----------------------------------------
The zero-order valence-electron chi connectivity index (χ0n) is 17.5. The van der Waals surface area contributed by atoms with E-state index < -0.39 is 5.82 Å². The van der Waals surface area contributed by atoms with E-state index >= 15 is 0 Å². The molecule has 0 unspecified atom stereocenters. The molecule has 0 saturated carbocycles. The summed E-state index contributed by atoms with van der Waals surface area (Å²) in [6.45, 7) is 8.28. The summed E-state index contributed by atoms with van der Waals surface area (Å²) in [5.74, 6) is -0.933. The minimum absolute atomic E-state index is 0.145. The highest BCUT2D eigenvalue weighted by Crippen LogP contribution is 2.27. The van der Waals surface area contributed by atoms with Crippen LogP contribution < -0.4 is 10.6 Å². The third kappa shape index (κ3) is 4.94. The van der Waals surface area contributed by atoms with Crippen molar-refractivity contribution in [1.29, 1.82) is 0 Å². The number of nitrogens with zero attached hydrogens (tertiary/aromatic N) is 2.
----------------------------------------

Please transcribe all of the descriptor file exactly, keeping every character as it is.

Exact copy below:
The zero-order valence-electron chi connectivity index (χ0n) is 17.5. The van der Waals surface area contributed by atoms with E-state index < -0.39 is 5.82 Å². The van der Waals surface area contributed by atoms with E-state index >= 15 is 0 Å². The molecule has 0 unspecified atom stereocenters. The molecule has 0 saturated carbocycles. The summed E-state index contributed by atoms with van der Waals surface area (Å²) in [6.45, 7) is 8.28. The summed E-state index contributed by atoms with van der Waals surface area (Å²) in [5.74, 6) is -0.933. The minimum absolute atomic E-state index is 0.145. The highest BCUT2D eigenvalue weighted by Crippen LogP contribution is 2.27. The van der Waals surface area contributed by atoms with Crippen LogP contribution < -0.4 is 10.6 Å². The third kappa shape index (κ3) is 4.94. The van der Waals surface area contributed by atoms with Crippen molar-refractivity contribution in [1.29, 1.82) is 0 Å². The number of nitrogens with zero attached hydrogens (tertiary/aromatic N) is 2.